|Posted on 31 July, 2019 at 4:30|
Susan Clare is an artist working in watercolours, acrylics and mixed media. She has the enviable lifestyle of splitting her time between England and Jamaica and this can be seen in a duality of her work. On the one hand, Susan captures the vivid sights, colours and atmosphere of the Carribbean, whilst on the other, she conjures up the subtlety and charm of the English countryside. The constant thread throughtout her work, aside from its skill and beauty, is Susan's deep love of and commitment to nature, which she describes as being "immersed in the mystery of the natural world". Her work has won several awards and can be found in private collections in Jamaica, the Caribbean, England, USA, Canada, Europe, Australia and Iceland.
Susan also teaches and runs workshops when she is in the UK. She is the resident tutor at the Butterfly Arts studio in Terling and runs her own fortnightly workshops at HOFS in Hadleigh, Essex. She also runs full day workshops for the RHS Hyde Hall and for Arts and Craft Days. She is available for talks and painting demos for art clubs.
Her latest exhibition is a group show, 'Beyond Plastic' at the Minories Gallery in Colchester (3rd to 29th August) and is "an exploration of our relationship with plastic and the harm it is causing in our environment."
In your professional life, what is the single best thing about what you do?
As a professional, the moment when you see that flash of excitement in a viewer’s eyes – whether as a student or a collector, and you know that your painting has connected with them on an emotional level.
As a painter, there is nothing to beat becoming totally immersed in the mystery of the creative process and time flies by without my awareness of it.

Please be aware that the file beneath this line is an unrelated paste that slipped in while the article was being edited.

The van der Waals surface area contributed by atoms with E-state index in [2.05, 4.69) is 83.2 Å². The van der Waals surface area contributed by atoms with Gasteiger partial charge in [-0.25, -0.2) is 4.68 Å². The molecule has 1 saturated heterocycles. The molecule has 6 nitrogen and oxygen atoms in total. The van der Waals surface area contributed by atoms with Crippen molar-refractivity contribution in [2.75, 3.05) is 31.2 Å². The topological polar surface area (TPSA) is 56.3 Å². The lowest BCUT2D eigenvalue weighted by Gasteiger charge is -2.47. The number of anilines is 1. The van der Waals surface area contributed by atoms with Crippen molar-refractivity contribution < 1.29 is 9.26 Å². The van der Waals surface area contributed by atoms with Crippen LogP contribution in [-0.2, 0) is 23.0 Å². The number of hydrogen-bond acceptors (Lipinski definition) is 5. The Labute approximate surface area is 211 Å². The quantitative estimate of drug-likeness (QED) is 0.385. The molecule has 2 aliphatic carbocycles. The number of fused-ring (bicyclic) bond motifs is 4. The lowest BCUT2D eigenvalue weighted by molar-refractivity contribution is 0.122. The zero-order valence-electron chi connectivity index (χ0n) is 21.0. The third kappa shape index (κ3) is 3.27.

Do you have a creative hero / heroine and if so, why?
My next door neighbour and mentor in Jamaica, Jannette Eyles, is a fabulous sculptor and painter, who trained at the RA and has work in the collection of Her Majesty, The Queen. Apart from allowing me to paint from her studio for months, when I started to paint full time, in 1997, she imparted the invaluable habit of starting the creative day with a walk in the garden and a meditation (Blue Mountain Coffee to hand, of course). Amongst other programs, we have both worked through Julia Cameron’s, ‘The Artist’s Way’, more than once, when in need of a creative boost. (Is that cheating? I’ve got two heroines there!)
What piece of advice do you wish you had been given at the beginning of your career?
Don’t paint to chase the market or what you think people want to see – paint from the heart and find an emotional connection with every piece of work.
If you hit a creative block, what is your top tip for getting through it?
Take ten deep breaths and get centred, then ask myself, “What’s the core message, what’s important, here?” Usually this boils down to remembering to focus on appreciating and connecting with the natural world, respect for life, respect for each other. Focusing on those core motives for a few minutes, has the potential to dissolve any artistic block, (not to mention setting the whole world to rights, too!)
And finally, for fun, if you were a shoe, what type of shoe would you be and why?
A hand-made Jamaican sandal – unique but friendly, casual and fun, made for fresh air, an outdoor life and lots of walking, ready to slip off for a quick dip in the sea!
Categories: Take Five